Americans without Rights

The concern that human society will be inevitably obsessed with death is a valid one. Although there may be people today who escape depressing thoughts of death, all will be distraught after reading only a few lines of the Lament for Ignacio Sanchez Mejias. This essay will analyze parts of the work by Federico Lorca and provide some basic interpretations and thoughts on the subject. Beginning with the first line of the lament, the reader is struck with an overwhelming sense of time—five in the afternoon. It fills the mind as the words continue. “It was exactly five in the afternoon.

” Ignacio has obviously died. The time of day is noted, and the question arises immediately: why repeat the time “five in the afternoon” after every line (up to five times)! I think the point of repeating the time excessively is to pound a feeling of monotony that accompanies utter grief into the mind of the reader. Also, it provides a broad scope to help the reader understand how many hopelessly depressing things are going on at once. A possible answer, then, is that the lament needs synchronization in order to deliver the correct emotions that Lorca felt.

For example, leaving out the repeated time, the first stanza becomes, “A boy brought the white sheet, A frail of lime ready prepared, The rest was death, and death alone. ” In this version, the reader feels like three mundane, somewhat depressing things are happening in sequence as opposed to feeling a horrifying realization of the simultaneous events surrounding the loss of a close friend. Without the repetition it may still seem sad, but nowhere near as powerful as the original. Adding the repetition back in, one feels as though time has been stopped during a metaphorical symphony of pain from grief.

As the horrible moment continues, Lorca adds additional imagery: “Groups of silence in the corners… A coffin on wheels is his bed… The room was iridescent with agony… In the distance the gangrene now comes… The wounds were burning like suns… at five in the afternoon. At five in the afternoon. Ah, that fatal five in the afternoon! It was five by all the clocks! It was five in the shade of the afternoon! ” It is no accident that we read of the time of day five times at the end of this section. Also, both of the first two stanzas contain five references to the time as well, almost suffocating us with the existence of the terrible hour.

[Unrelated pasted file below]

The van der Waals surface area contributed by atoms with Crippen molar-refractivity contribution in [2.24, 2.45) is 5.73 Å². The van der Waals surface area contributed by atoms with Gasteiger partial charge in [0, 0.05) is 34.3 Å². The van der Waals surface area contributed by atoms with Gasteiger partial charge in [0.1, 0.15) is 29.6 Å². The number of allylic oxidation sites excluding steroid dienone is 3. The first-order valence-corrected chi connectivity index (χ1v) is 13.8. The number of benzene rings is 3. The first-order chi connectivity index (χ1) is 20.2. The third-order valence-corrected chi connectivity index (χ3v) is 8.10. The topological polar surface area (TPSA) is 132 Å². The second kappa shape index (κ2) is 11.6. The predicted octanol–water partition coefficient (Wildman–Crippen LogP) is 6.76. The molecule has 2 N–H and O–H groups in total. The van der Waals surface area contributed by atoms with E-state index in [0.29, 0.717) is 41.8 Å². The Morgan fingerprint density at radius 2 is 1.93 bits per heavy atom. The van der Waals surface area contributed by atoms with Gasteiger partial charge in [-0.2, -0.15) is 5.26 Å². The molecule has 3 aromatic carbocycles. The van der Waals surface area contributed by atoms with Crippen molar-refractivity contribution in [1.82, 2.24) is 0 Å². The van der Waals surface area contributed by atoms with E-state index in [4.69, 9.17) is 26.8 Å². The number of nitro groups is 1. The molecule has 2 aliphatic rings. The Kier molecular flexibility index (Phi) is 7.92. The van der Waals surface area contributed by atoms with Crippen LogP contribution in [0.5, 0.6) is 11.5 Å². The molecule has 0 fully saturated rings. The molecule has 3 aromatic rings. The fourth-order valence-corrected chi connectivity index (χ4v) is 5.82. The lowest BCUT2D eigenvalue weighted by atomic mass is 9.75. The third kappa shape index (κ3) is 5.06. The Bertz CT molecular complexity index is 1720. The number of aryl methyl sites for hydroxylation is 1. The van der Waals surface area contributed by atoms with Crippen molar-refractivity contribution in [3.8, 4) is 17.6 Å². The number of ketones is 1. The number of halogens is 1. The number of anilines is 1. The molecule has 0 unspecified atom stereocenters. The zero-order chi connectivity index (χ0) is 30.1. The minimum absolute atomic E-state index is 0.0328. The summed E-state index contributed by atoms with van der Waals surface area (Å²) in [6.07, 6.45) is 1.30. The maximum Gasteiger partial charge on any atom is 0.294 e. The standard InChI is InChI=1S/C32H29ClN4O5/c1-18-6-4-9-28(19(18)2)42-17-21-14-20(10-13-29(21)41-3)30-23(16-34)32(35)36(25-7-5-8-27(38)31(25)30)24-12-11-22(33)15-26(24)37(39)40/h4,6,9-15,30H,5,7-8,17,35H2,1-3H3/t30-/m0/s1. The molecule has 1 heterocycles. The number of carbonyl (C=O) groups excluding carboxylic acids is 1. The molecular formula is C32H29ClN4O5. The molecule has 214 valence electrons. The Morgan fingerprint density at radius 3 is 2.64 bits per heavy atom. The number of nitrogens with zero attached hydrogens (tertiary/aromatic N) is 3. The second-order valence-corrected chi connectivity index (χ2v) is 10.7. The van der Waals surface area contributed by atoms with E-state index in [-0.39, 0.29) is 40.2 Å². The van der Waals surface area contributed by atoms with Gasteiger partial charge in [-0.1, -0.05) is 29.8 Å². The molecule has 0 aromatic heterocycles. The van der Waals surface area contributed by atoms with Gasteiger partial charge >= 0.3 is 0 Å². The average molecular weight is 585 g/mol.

Lorca perfectly displays the effect of death on the human mind. Cluttered with the details most ignored in regular life, our brains (perhaps as a self-defense to keep us alive) go through an almost physical withdrawal when those near to us die. In conclusion, It is obvious that our lives revolve around death whether we like it or not. Death is the nemesis of survival, and survival is our primary goal in life as humans. Reproduction, social reform, religion, or anything else we live for (even hedonism) must manifest itself through survival of ourselves or others. Thus, as long as we survive, humans will always be obsessed with death.